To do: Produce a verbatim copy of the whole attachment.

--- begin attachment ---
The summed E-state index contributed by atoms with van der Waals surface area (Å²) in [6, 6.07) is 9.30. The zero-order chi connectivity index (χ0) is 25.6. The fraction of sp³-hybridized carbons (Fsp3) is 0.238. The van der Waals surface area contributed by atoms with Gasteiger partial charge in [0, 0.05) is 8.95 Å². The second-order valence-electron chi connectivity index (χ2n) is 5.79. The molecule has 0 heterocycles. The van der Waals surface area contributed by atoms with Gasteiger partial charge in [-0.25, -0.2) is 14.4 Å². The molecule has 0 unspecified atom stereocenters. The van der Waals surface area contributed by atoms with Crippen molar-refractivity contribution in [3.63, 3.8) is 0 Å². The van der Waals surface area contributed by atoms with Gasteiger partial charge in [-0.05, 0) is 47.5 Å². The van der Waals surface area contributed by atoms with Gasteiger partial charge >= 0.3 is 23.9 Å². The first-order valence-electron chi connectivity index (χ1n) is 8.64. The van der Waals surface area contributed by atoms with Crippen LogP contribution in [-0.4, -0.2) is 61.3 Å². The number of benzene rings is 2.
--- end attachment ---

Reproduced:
The summed E-state index contributed by atoms with van der Waals surface area (Å²) in [6, 6.07) is 9.30. The zero-order chi connectivity index (χ0) is 25.6. The fraction of sp³-hybridized carbons (Fsp3) is 0.238. The van der Waals surface area contributed by atoms with Gasteiger partial charge in [0, 0.05) is 8.95 Å². The second-order valence-electron chi connectivity index (χ2n) is 5.79. The molecule has 0 heterocycles. The van der Waals surface area contributed by atoms with Gasteiger partial charge in [-0.25, -0.2) is 14.4 Å². The molecule has 0 unspecified atom stereocenters. The van der Waals surface area contributed by atoms with Crippen molar-refractivity contribution in [3.63, 3.8) is 0 Å². The van der Waals surface area contributed by atoms with Gasteiger partial charge in [-0.05, 0) is 47.5 Å². The van der Waals surface area contributed by atoms with Gasteiger partial charge >= 0.3 is 23.9 Å². The first-order valence-electron chi connectivity index (χ1n) is 8.64. The van der Waals surface area contributed by atoms with Crippen LogP contribution in [-0.4, -0.2) is 61.3 Å². The number of benzene rings is 2.